We reissued the Memoirs of the Marquise de la Rochejaquelein in 2010, but I have only just got around to reading the book. I had no real idea of what to expect: the work was first published in Bordeaux in 1814, and this English translation in 1827 (as part of ‘Constable’s Miscellany of Original and Selected Publications on the Various Departments of Literature, Science and the Arts’), with a foreword by Sir Walter Scott which put into wider context the revolt against the French Republic of the people of the Vendée. In fact, the memoirs make extremely grim, but compelling, reading.
Marie-Louise-Victoire de Donnissan was born at Versailles in 1772, with a metaphorical silver spoon in her mouth. Both her parents were in royal service, and Louis XVI and Madame Victoire, the daughter of Louis XV, were her godparents. In October 1791, she married a cousin, the Marquis de Lescure, and one of the three heroes of this book. It was a marriage arranged by the family, but the narrative makes clear that it was also a love match, embarked on at a time when the outlook for devoted royalists in France was not promising. Having considered and decided against emigrating, the couple were in Paris – and 21-year-old Victoire was seven months pregnant – when on 10 August 1792, a mob attacked the Tuileries palace where Louis XVI was confined, removing any pretence of continuing Bourbon rule and unleashing violence against any perceived royal supporters. Both Lescure and his cousin Henri de la Rochejaquelein (hero no. 2) were members of the ‘knights of the dagger’, the bodyguard of the king, and both decided to leave Paris for their country estates in the Vendée. They survived a nerve-wracking journey during which they escaped capture only through the aid of Lescure’s former tutor, who had some influence with the republican regime, and was able to procure the passports and paperwork they needed.
It’s impossible to summarise the story of exultation, suffering and tragedy which follows. Whether the revolt of the Vendée was doomed from the start, because of the innate limitations of the staggeringly brave but ill-equipped and hopelessly untrained Vendéen peasants; whether it would have succeeded if Britain had actually come up with the naval and military assistance she kept proferring; whether the in-fighting among the rebel commanders made much difference – all this apparently still exercises French historians today. Quite recently, a controversial claim was made that the deliberate slaughter of civilians by the ‘Infernal Columns’ of the Republic, who were intent on wiping out all resistance – and who used mass shootings, bayonetings, burnings, and (at Nantes) drownings – amounted to genocide.
The Marquise’s account, written for her children, is personal, and could not be dispassionate. The death of her first child, the fatal wounding of her husband, who took three weeks to die after receiving a bullet in the head, the execution of her father and her eighty-year-old aunt, the deaths one after another of twin daughters born when she was in flight after her husband’s death, the murder of the courageous and generous Henri de la Rochejaquelein by two enemy soldiers whose life he had spared, are all described in a remorseless sequence, along with the thousands of deaths of anonymous men, women and children, many of whom were caught up in events of which they had no understanding at all.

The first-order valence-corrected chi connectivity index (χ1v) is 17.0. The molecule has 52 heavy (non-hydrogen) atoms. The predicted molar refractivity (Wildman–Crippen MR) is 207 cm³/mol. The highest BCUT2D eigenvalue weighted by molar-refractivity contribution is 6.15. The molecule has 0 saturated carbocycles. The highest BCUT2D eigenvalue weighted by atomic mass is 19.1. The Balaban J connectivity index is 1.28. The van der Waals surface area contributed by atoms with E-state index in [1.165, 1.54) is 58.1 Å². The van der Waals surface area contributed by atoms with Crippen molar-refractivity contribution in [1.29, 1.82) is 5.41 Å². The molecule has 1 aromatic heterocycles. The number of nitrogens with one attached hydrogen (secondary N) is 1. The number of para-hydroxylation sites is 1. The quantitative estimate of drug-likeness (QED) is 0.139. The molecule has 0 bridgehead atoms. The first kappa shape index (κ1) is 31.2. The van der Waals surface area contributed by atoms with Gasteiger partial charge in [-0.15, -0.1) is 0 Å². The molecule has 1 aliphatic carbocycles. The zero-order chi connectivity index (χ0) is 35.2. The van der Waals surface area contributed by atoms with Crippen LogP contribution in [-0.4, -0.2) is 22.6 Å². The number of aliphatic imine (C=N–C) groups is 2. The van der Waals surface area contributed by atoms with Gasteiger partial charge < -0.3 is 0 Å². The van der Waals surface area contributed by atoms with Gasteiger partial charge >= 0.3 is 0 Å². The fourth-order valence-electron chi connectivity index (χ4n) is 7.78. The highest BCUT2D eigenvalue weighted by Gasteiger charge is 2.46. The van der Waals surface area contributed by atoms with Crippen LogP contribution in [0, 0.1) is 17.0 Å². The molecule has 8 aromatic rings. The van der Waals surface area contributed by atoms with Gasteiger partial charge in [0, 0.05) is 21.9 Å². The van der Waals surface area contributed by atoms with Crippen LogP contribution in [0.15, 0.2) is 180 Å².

And there isn’t even an optimistic ending. Victoire, after much hesitation, applies for and is granted an amnesty from the government. She marries Louis (hero no. 3), brother of Henri de la Rochejaquelein (the eldest of their five children is named Henri). They live quietly in the countryside, resisting (at great peril) attempts to lure or coerce Louis into the war machine of Napoleon, hoping and believing that the failure of the Russian expedition will cause the emperor’s fall. Louis is drawn into a conspiracy to urge the citizens of Bordeaux to rise against the government, and to this end sails to Spain to confer with ‘Lord Wellington’, but when all is in hand for the uprising, the Allies force Napoleon to abdicate. Hurray, you think, no more fighting. At Calais, the newly restored King Louis XVIII says: ‘”It is to him I owe the movement of my good city of Bordeaux.” He held out his hand to M. de la Rochejaquelein, who threw himself at his feet.’
The book ends there, except for a footnote which informs us that Louis was killed at the head of a force of Vendéens in a skirmish during the Hundred Days – a fortnight before Waterloo. Victoire lived until 1857, becoming blind in her old age. It is not clear whether her ardour in the royalist cause for which so many of those closest to her had died was dampened by life under the supremely unattractive restored Bourbon monarchs, or what she thought of the subsequent swings to ‘elected’ monarchy, to (brief) republic and back to empire again. But her searing account of her early life should be more widely known, simply as a reminder of the disasters of war.